Many of us go through so much of life on autopilot that those rare moments when we become present, when we are suddenly and completely aware of ourselves and our surroundings, surprise the shit out of us and completely overwhelm. So when Coworker feared he would gun his Corolla into a baby, I don’t fear any infanticidal tendencies on his part. He probably just came to from a haze to find himself on an unfamiliar street corner with a blind man pushing a stroller in front of his car and was subsequently flummoxed by the suddenly very real task of Driving (so many little movements and decisions, who wouldn’t want to stamp their foot and give up?). 

Likewise, when I stand in the elevator at work, hands gripping my thighs for dear life, stricken with terror that I might be compelled to grab the ass of my neighbor, perhaps it’s because I’ve just shaken loose from a reverie to find myself in a tiny moving box filled with strangers, all of us propelled hundreds of feet into the air within a narrow shaft that plunges beneath us into oblivion. Maybe. Because that ass is almost never grab worthy. 

Or maybe that’s a crock and I just know a bunch of quants with low-grade OCD, as I myself probably have (Wait – did I unplug the coffee pot? Am I sure? Am I really sure? Did I just check, or am I remembering checking yesterday?). But see, that’s just it. I’m a Checker, and maybe a recovering Counter. But I’m not a Toucher. Those people are nuts.

Regardless of the pathology or lack thereof, here are the foremost fears that haunt and taunt me: 

  • That I’ll say something really offensive to a stranger. No, worse. Worse than that. Keep going. Keep going until you come up with something so mean that you’re sickened at what just flowed forth from the brain you thought you knew. Stop only when you get to something that cannot be said to any human in any scenario, not in jest nor in anger; not even in traffic. Stop when you are mortified that you were able to string such foul words into an even fouler sentiment. That’s the thought that’s running through my mind when I’m introduced to you. The one that stops up the very neural pathway I wanted to utilize to learn your name.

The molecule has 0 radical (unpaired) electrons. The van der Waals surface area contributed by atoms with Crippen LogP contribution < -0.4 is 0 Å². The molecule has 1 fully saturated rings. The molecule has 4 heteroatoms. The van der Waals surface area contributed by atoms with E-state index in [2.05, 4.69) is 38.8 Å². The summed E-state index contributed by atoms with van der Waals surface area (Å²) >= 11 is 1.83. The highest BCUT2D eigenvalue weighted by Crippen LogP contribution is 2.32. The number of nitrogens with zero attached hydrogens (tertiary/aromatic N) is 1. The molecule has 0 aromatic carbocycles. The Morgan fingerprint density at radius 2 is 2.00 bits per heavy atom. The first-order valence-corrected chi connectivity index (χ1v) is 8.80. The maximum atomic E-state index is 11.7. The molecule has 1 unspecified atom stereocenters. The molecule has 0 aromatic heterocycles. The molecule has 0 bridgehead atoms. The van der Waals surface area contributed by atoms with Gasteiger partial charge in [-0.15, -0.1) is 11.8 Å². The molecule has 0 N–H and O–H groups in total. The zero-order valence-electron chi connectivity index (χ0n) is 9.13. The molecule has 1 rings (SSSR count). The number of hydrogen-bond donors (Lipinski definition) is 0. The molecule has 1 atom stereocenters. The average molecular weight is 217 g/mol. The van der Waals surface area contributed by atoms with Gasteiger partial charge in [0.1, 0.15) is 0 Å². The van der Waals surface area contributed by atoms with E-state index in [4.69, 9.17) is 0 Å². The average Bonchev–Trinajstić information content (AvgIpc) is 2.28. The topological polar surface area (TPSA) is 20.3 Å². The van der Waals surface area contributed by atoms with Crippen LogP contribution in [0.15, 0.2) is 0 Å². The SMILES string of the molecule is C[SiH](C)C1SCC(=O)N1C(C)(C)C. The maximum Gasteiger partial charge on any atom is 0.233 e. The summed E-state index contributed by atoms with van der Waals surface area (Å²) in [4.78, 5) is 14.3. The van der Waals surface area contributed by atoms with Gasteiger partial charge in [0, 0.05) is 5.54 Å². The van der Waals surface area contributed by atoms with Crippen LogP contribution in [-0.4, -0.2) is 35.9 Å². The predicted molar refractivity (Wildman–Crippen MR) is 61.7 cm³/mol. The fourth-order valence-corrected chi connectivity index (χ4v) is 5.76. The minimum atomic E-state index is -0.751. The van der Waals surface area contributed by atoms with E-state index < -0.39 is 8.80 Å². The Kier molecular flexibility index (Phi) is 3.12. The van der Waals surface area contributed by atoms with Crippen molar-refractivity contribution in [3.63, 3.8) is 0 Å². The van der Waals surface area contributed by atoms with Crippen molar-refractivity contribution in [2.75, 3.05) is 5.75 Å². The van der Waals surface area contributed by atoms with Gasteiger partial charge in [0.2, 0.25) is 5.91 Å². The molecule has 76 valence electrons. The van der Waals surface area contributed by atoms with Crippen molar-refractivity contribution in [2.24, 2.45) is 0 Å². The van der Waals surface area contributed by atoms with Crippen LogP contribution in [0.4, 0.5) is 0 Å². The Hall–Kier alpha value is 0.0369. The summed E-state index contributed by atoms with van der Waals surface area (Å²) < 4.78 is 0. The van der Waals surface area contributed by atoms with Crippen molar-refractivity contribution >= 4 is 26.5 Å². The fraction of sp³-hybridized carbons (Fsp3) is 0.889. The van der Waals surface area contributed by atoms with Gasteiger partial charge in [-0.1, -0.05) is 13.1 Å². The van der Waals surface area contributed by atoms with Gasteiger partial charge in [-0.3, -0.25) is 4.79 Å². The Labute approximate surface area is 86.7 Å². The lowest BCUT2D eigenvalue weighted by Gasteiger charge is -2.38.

• That I’ll put a cigarette out on another person due to an involuntary hand spasm. [edit: this is no longer a specific concern, having quit smoking several years ago, but I am still terrified that I will dump my coffee/tea/lunch/wine/giant bowl of red food coloring on you. All of you. Especially you in the white sweater.]
  • That I’ll drop or throw something really important that’s in my hand. Not for nothing, I do drop a lot of things, but I rarely throw them out windows, and I haven’t actually ever dropped my car keys down a sewer grate, nor have I thrown a newborn ever. Not even one that’s spitting up. But it doesn’t mean I’m not sure I will. That’s why it will take me four minutes and at least one accidental boob grab to transfer your pride and joy from my terrified arms to your sure ones.
  • That I’ll launch myself head first over a guard rail from a dead stop. Really. I won’t go within 10 feet of a scenic overlook if the guardrail doesn’t reach my center of gravity. 

 

Wow. My palms are actually a little clammy just thinking about that last one, and I’m safely on my backside in a chair on a floor with no where to fall.

Thinking about your own wackadoodle paranoia? Here’s a primer to get started: “The worst thing I could possibly do right now is ______.”